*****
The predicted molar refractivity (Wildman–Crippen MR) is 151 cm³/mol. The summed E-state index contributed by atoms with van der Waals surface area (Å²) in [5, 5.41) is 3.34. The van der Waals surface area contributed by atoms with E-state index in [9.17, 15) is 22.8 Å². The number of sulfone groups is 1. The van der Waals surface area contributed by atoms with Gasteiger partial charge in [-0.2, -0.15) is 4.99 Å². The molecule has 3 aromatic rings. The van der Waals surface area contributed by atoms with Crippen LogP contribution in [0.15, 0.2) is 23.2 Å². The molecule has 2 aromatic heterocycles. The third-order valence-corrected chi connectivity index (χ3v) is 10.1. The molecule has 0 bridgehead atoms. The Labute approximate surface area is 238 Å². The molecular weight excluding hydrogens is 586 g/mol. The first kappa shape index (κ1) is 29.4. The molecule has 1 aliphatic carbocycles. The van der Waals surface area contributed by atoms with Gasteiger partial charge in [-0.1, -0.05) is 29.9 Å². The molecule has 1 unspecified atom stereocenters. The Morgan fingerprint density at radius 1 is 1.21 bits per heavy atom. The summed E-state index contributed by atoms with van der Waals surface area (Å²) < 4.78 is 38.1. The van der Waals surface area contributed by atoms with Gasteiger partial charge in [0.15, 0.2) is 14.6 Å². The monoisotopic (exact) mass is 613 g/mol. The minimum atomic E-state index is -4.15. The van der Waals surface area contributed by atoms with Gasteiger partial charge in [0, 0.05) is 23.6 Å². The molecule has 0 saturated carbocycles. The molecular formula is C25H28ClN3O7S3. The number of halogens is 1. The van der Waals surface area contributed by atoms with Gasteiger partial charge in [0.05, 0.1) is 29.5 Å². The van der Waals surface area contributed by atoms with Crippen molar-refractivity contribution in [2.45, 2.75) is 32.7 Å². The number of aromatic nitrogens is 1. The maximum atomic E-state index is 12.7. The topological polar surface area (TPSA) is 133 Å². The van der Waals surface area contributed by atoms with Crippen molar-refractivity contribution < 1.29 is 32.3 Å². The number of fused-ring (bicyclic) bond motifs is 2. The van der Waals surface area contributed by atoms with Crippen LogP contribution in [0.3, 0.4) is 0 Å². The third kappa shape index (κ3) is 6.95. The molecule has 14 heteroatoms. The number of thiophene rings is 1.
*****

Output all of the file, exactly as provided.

The predicted molar refractivity (Wildman–Crippen MR) is 151 cm³/mol. The summed E-state index contributed by atoms with van der Waals surface area (Å²) in [5, 5.41) is 3.34. The van der Waals surface area contributed by atoms with E-state index in [9.17, 15) is 22.8 Å². The number of sulfone groups is 1. The van der Waals surface area contributed by atoms with Gasteiger partial charge in [-0.2, -0.15) is 4.99 Å². The molecule has 3 aromatic rings. The van der Waals surface area contributed by atoms with Crippen LogP contribution in [0.15, 0.2) is 23.2 Å². The molecule has 2 aromatic heterocycles. The third-order valence-corrected chi connectivity index (χ3v) is 10.1. The molecule has 0 bridgehead atoms. The Labute approximate surface area is 238 Å². The molecular weight excluding hydrogens is 586 g/mol. The first kappa shape index (κ1) is 29.4. The molecule has 1 aliphatic carbocycles. The van der Waals surface area contributed by atoms with Gasteiger partial charge in [-0.1, -0.05) is 29.9 Å². The molecule has 1 unspecified atom stereocenters. The Morgan fingerprint density at radius 1 is 1.21 bits per heavy atom. The summed E-state index contributed by atoms with van der Waals surface area (Å²) < 4.78 is 38.1. The van der Waals surface area contributed by atoms with Gasteiger partial charge in [0.15, 0.2) is 14.6 Å². The monoisotopic (exact) mass is 613 g/mol. The minimum atomic E-state index is -4.15. The van der Waals surface area contributed by atoms with Gasteiger partial charge in [0, 0.05) is 23.6 Å². The molecule has 0 saturated carbocycles. The molecular formula is C25H28ClN3O7S3. The number of halogens is 1. The van der Waals surface area contributed by atoms with Gasteiger partial charge in [0.05, 0.1) is 29.5 Å². The van der Waals surface area contributed by atoms with Crippen molar-refractivity contribution in [2.45, 2.75) is 32.7 Å². The number of aromatic nitrogens is 1. The maximum atomic E-state index is 12.7. The topological polar surface area (TPSA) is 133 Å². The van der Waals surface area contributed by atoms with Crippen molar-refractivity contribution < 1.29 is 32.3 Å². The number of fused-ring (bicyclic) bond motifs is 2. The van der Waals surface area contributed by atoms with Crippen LogP contribution in [0.3, 0.4) is 0 Å². The third kappa shape index (κ3) is 6.95. The molecule has 14 heteroatoms. The number of thiophene rings is 1.